The only church of this village is an offshoot from the Congregational church of Windham. For twenty-five years, more or less, services have been conducted here on occasional Sabbaths or on week-day evenings. The old Fitch school house is used for religious services. This is a building once intended for a private school, and is rented of private owners for religious services. It stands near and is connected with the Warner House, a hotel of commodious size standing near the depot of the New London Northern railroad. It is now owned by Alfred Kinne. For a few years back religious services on Sunday have been omitted, but in March, 1888, a Society of Christian Endeavor was formed here, and in the following December a church was organized, which now numbers eighteen members. During the winter a revival occurred. Since December 7th, 1888, preaching services have been held every Sunday afternoon by the pastor of the old church at Windham Centre. A Sunday school is also maintained here.
Once this church, which was a branch of the Windham Congregational Church, was established in the village in 1888, a Ladies’ Missionary Society was also formed which began collecting for a fund to erect a church edifice in South Windham. As related in the Hartford Courant (“Church Dedication,” October 22, 1902):
President Guilford Smith of the Smith Winchester Company became interested in the project and it was very largely through the generosity of Mr. and Mrs. Smith that the branch society is now possessed of the beautiful church. The donations of Mr. and Mrs. Smith were supplemented by those of almost every one who resided in the village and by many who lived out of the place, but had it not been for the generous gifts of land and money by Mr. and Mrs. Smith it is not likely that the society would have realized its long cherish[ed] hope for many years.
The Courant article further concluded that “probably no manufacturing village of the size can boast of so finely appointed and convenient a church building.” The church, located at 361 South Windham Street, was dedicated on October 21, 1902.
The grand High Victorian Gothic-style Humphreys Building is prominently situated at 131-139 Main Street in downtown Seymour. The building was erected in 1891 by Carlos French (1835-1903), a prominent businessman and industrialist in Seymour.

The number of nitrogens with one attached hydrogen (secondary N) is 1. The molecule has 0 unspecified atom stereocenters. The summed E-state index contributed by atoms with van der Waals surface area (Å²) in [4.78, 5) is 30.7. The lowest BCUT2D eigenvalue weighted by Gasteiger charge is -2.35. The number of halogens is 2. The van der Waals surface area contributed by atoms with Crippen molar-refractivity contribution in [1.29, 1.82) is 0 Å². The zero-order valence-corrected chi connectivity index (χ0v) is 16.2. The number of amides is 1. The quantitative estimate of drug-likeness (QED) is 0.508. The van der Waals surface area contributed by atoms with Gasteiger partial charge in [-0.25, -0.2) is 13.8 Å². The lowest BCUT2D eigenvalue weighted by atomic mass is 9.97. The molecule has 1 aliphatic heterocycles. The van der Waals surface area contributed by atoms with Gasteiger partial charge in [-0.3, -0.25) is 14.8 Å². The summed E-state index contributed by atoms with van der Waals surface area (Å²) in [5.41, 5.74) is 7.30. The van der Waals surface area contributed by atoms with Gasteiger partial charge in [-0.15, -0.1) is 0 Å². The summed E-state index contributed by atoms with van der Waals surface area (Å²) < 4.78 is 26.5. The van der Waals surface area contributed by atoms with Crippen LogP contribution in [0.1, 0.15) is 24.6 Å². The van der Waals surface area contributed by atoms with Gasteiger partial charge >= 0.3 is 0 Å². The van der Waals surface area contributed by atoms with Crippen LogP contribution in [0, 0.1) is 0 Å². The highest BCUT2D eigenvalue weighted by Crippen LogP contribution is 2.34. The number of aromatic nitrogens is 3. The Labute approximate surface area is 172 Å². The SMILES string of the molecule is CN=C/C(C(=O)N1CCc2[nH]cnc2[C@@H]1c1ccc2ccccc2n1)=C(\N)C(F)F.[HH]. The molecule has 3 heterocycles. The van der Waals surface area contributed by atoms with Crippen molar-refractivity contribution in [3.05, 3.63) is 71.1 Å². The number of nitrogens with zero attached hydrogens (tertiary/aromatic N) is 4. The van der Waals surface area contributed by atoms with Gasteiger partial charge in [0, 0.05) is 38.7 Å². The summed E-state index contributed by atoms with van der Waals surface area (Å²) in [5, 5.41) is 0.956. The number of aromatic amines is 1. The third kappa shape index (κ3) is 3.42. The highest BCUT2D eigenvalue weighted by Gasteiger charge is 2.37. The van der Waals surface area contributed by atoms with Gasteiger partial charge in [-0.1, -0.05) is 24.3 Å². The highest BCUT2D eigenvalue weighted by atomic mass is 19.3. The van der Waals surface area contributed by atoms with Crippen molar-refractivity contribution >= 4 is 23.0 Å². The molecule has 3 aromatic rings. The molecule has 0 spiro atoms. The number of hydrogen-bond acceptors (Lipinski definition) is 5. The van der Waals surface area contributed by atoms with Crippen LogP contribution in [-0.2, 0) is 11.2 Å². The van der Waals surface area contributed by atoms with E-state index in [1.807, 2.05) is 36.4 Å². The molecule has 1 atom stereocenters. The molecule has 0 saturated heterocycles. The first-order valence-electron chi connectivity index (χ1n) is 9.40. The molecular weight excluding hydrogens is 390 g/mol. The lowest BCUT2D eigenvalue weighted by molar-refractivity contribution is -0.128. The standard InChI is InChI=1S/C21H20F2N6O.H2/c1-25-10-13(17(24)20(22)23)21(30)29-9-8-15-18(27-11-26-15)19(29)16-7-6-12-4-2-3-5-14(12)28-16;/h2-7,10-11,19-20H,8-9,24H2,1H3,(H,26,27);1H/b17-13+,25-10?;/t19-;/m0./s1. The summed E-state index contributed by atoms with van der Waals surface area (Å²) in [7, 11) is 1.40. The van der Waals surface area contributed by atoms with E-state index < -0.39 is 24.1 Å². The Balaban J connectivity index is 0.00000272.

St. Paul’s Episcopal Church, 220 Valley Street in Willimantic began as a mission of St. Paul’s Episcopal Church in Windham in 1865. Services were held in a rented hall until 1883. The history of the church can be found in A Modern History of Windham County, Connecticut, Vol. I (1920), edited by Allen B. Lincoln, from which the following details are excerpted:
In the year 1884, however, a small frame church building in Central Village was moved to the site. of the present edifice, on the corner of Walnut and Valley streets. [. . .] With the building came also the altar, the old communion set, and vestments. And thus after thirty years St. Paul’s, Willimantic, became a corporate parish, the first resident rector of which was the Rev. Isaac W. Hallam. From that time on the positions of the little mother church in Windham and her sturdy offspring in Willimantic were partially reversed; Willimantic becoming the residence of their mutual rector and absorbing the greater part of his time. [. . .] Meantime, a fund known as the Isabella Tracy Eaton Fund, was left to the parish, and from this the Missionary Society purchased a plot of ground adjoining the church property and erected a rectory thereon. [. . .]
A movement was started during Mr. Hatch’s incumbency to build a new church. A legacy of $20,000 had been left the parish by Mrs. Boardman of New Haven toward the erection of a new edifice for St. Paul’s parish, Willimantic, with the proviso that the parish should raise the needed balance. Pledges were secured for the amount, but the actual cash had not been turned in and Trinity College, Hartford, another beneficiary under the will, raised the legal technicality that the letter of the proviso had not been met, and the courts allowed only $10,000 of Mrs. Boardman’s estate to be applied to St. Paul’s legacy. This proceeding was regarded by many as a new proof that law and justice are not as close as hand and glove. As a local paper stated warmly, “Pledges as good as the Bank of England were secured,” but the law took its bland course and Trinity College was as triumphant as the cat that swallowed the canary.
However, the Missionary Society of the Diocese, deeming that the spirit of the will had been kept by the parish, added $9,500 to the $10,000 and the balance of $22,000 was raised by the people, with the consequence that the new church was built, and on September 24, 1913, was duly consecrated by Bishop Brewster.
The new structure is of gray stone, the interior finished in quartered oak. The old building was turned into a parish house, while the old chancel with its altar was enclosed and is used as a sacristy. [. . .]